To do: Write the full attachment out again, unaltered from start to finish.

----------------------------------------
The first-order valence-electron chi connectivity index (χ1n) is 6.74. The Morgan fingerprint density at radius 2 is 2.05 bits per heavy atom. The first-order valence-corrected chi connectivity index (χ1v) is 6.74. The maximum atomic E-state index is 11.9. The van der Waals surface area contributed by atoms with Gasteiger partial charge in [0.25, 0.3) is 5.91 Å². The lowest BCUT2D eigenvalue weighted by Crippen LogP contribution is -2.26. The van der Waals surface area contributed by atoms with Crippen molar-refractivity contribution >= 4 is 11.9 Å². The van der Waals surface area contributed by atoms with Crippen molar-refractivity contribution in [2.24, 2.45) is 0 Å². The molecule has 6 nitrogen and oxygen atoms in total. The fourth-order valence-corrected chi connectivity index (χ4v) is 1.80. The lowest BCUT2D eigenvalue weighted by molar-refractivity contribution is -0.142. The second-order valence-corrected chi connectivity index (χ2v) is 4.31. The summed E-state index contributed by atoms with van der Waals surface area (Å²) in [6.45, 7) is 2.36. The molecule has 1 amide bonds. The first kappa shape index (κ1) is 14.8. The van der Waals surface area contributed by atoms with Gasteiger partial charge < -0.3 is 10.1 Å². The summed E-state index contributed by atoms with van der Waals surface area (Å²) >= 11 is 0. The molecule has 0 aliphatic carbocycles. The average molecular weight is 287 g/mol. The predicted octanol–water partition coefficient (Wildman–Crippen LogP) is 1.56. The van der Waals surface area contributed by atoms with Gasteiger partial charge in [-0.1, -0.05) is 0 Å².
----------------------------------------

The first-order valence-electron chi connectivity index (χ1n) is 6.74. The Morgan fingerprint density at radius 2 is 2.05 bits per heavy atom. The first-order valence-corrected chi connectivity index (χ1v) is 6.74. The maximum atomic E-state index is 11.9. The van der Waals surface area contributed by atoms with Gasteiger partial charge in [0.25, 0.3) is 5.91 Å². The lowest BCUT2D eigenvalue weighted by Crippen LogP contribution is -2.26. The van der Waals surface area contributed by atoms with Crippen molar-refractivity contribution >= 4 is 11.9 Å². The van der Waals surface area contributed by atoms with Crippen molar-refractivity contribution in [2.24, 2.45) is 0 Å². The molecule has 6 nitrogen and oxygen atoms in total. The fourth-order valence-corrected chi connectivity index (χ4v) is 1.80. The lowest BCUT2D eigenvalue weighted by molar-refractivity contribution is -0.142. The second-order valence-corrected chi connectivity index (χ2v) is 4.31. The summed E-state index contributed by atoms with van der Waals surface area (Å²) in [6.45, 7) is 2.36. The molecule has 1 amide bonds. The first kappa shape index (κ1) is 14.8. The van der Waals surface area contributed by atoms with Gasteiger partial charge < -0.3 is 10.1 Å². The summed E-state index contributed by atoms with van der Waals surface area (Å²) >= 11 is 0. The molecule has 0 aliphatic carbocycles. The average molecular weight is 287 g/mol. The predicted octanol–water partition coefficient (Wildman–Crippen LogP) is 1.56. The van der Waals surface area contributed by atoms with Gasteiger partial charge in [-0.1, -0.05) is 0 Å².